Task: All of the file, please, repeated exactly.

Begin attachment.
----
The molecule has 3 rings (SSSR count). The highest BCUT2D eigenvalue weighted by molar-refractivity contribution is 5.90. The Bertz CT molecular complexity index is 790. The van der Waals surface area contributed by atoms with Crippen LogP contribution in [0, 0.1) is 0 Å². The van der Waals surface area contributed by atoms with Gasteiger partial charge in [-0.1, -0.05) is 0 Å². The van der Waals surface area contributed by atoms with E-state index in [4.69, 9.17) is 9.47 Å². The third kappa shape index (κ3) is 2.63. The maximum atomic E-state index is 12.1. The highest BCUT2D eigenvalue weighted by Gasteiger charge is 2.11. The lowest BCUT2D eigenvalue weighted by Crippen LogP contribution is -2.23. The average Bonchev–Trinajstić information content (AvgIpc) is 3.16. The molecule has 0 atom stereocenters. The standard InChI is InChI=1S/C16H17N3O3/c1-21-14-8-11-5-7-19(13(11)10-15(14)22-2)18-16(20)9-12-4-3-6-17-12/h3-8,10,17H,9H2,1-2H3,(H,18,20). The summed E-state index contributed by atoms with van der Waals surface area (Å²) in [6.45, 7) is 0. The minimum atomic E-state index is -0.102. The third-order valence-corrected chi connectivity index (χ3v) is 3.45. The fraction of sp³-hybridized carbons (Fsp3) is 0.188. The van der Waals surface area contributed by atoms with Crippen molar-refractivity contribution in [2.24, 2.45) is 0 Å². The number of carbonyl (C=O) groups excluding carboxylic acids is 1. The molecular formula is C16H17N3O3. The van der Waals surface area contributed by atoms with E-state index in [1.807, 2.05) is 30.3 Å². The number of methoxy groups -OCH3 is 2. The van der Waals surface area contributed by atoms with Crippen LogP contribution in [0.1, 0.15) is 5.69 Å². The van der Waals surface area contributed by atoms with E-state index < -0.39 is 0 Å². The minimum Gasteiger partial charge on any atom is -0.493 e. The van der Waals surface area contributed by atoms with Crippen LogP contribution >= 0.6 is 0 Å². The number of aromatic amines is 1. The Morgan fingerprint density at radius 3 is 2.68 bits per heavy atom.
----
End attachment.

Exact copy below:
The molecule has 3 rings (SSSR count). The highest BCUT2D eigenvalue weighted by molar-refractivity contribution is 5.90. The Bertz CT molecular complexity index is 790. The van der Waals surface area contributed by atoms with Crippen LogP contribution in [0, 0.1) is 0 Å². The van der Waals surface area contributed by atoms with Gasteiger partial charge in [-0.1, -0.05) is 0 Å². The van der Waals surface area contributed by atoms with E-state index in [4.69, 9.17) is 9.47 Å². The third kappa shape index (κ3) is 2.63. The maximum atomic E-state index is 12.1. The highest BCUT2D eigenvalue weighted by Gasteiger charge is 2.11. The lowest BCUT2D eigenvalue weighted by Crippen LogP contribution is -2.23. The average Bonchev–Trinajstić information content (AvgIpc) is 3.16. The molecule has 0 atom stereocenters. The standard InChI is InChI=1S/C16H17N3O3/c1-21-14-8-11-5-7-19(13(11)10-15(14)22-2)18-16(20)9-12-4-3-6-17-12/h3-8,10,17H,9H2,1-2H3,(H,18,20). The summed E-state index contributed by atoms with van der Waals surface area (Å²) in [6.45, 7) is 0. The minimum atomic E-state index is -0.102. The third-order valence-corrected chi connectivity index (χ3v) is 3.45. The fraction of sp³-hybridized carbons (Fsp3) is 0.188. The van der Waals surface area contributed by atoms with Crippen molar-refractivity contribution in [2.24, 2.45) is 0 Å². The number of carbonyl (C=O) groups excluding carboxylic acids is 1. The molecular formula is C16H17N3O3. The van der Waals surface area contributed by atoms with E-state index in [1.807, 2.05) is 30.3 Å². The number of methoxy groups -OCH3 is 2. The van der Waals surface area contributed by atoms with Crippen LogP contribution in [0.1, 0.15) is 5.69 Å². The van der Waals surface area contributed by atoms with E-state index < -0.39 is 0 Å². The minimum Gasteiger partial charge on any atom is -0.493 e. The van der Waals surface area contributed by atoms with Crippen LogP contribution >= 0.6 is 0 Å². The number of aromatic amines is 1. The Morgan fingerprint density at radius 3 is 2.68 bits per heavy atom.